Our ability to detect pathogens has become quite good, but it usually requires complex laboratory techniques. Sometimes we need a quick result, or there is no laboratory nearby.
Portable and fast methods of detection that are also sensitive, reliable, quantitative, and effective over a broad range of concentrations are thus highly desirable. In the journal Angewandte Chemie, American researchers have now introduced a new approach for a lab-on-chip technique for the detection of pathogens by means of their genetic material. The method is so sensitive that it was able to detect as few as 16 copies of DNA from salmonella—in less than an hour.Since the introduction of the polymerase chain reaction (PCR)—which has become the primary method for the duplication of genetic material—into clinical diagnosis, the detection of many pathogens has become significantly more reliable and sensitive. However, even PCR requires a great deal of equipment and time, involving bulky apparatus, precisely maintained temperature cycles, and successive addition of reagents. All of this demands a certain expertise from the operator.
In a tiny chamber on the chip, enzymes generate copies of the DNA contained in the sample. Six different primers, single-stranded fragments of the target DNA with a start sequence for the enzymes, act as the starting point. Methylene blue, a dye that lodges in DNA strands, serves as the electrochemical detection reagent. At first, most of the methylene blue molecules are free in the solution and come into contact with electrodes that are mounted in the chamber.When a cyclic voltage is applied, redox reactions between the electrode and the methylene blue produce a current. The more copies of the DNA that are produced, the more methylene blue is lodged in the strands, making it unavailable to the electrodes, thus causing the current to decrease. This goes faster when more pathogenic DNA strands are contained in the sample. The time at which the current signal is at its maximum can be determined so accurately that the researchers can use it to quantify the concentration of pathogen.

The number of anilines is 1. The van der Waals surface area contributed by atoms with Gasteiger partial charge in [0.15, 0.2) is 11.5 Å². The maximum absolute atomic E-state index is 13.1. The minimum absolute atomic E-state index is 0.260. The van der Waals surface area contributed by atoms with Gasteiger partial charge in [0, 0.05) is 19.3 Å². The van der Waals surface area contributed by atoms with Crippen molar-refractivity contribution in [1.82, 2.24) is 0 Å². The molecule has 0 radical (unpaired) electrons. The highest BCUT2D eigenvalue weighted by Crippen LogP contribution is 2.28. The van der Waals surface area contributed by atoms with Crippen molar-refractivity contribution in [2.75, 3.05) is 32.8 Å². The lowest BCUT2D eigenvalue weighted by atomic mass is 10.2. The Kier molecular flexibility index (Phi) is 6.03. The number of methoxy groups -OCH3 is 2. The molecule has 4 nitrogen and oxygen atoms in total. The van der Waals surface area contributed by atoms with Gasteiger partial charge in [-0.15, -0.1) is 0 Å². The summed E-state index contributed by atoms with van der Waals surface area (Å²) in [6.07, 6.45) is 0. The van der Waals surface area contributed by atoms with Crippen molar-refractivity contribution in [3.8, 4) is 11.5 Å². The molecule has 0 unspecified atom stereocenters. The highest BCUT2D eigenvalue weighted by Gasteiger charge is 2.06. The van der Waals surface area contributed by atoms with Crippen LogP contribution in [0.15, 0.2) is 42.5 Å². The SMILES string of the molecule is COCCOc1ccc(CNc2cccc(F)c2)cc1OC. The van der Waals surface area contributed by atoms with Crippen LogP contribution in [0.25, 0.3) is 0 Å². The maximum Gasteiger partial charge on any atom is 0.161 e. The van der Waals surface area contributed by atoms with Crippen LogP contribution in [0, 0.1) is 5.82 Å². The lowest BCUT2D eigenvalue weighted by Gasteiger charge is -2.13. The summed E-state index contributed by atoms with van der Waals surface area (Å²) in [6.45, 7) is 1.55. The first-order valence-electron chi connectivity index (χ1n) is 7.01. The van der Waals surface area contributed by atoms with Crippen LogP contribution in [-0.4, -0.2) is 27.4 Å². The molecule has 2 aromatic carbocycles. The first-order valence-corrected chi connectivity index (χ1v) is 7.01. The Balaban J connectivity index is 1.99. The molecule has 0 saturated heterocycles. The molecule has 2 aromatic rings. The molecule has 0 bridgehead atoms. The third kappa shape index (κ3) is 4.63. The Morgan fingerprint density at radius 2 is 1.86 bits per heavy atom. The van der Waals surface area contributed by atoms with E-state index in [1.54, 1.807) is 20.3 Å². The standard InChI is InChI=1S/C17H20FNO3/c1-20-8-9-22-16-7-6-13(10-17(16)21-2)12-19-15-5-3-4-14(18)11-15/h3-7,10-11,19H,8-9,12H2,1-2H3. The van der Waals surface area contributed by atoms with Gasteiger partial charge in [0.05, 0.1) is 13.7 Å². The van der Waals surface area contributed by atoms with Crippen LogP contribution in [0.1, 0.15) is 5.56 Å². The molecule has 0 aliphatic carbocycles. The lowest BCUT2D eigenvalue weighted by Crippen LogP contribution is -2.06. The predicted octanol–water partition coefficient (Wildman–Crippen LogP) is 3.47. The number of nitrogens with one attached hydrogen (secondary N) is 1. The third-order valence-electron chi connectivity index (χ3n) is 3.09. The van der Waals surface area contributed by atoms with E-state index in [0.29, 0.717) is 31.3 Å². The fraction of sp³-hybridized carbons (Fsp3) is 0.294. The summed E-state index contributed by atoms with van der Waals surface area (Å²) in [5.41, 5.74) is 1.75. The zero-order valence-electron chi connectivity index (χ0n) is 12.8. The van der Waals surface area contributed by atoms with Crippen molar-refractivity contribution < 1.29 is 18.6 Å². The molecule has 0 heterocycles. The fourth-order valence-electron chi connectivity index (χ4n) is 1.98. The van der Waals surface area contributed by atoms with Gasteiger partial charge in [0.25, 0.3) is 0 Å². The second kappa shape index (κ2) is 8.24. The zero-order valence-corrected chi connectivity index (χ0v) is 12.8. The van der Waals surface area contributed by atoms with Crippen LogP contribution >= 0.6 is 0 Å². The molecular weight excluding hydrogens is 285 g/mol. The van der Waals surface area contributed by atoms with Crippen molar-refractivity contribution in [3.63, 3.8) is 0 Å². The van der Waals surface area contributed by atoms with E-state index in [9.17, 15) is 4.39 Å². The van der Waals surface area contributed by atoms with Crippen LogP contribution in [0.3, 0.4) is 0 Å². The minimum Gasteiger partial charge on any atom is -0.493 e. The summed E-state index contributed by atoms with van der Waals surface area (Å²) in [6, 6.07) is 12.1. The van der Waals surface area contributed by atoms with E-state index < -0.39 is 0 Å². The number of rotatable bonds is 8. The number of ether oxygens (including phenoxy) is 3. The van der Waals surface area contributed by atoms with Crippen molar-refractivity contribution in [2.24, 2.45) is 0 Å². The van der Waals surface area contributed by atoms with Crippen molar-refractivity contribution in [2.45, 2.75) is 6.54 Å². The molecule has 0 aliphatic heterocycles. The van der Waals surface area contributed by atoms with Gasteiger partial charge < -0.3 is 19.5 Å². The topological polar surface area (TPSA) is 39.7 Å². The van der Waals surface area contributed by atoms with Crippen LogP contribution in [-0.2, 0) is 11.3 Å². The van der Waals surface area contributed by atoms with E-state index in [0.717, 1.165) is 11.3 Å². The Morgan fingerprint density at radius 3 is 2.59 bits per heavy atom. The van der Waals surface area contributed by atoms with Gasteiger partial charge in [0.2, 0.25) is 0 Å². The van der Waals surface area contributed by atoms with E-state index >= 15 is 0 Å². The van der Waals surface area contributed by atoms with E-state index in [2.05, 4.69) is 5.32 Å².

A future chip could support multiple chambers for the parallel detection of different pathogens. This could then be used as a prototype for the development of effective rapid tests for point-of-care diagnosis, food safety, environmental monitoring, and the fight against biological weapons.
Angewandte Chemie International Edition, Permalink to the article: http://dx.doi.org/10.1002/anie.201109115
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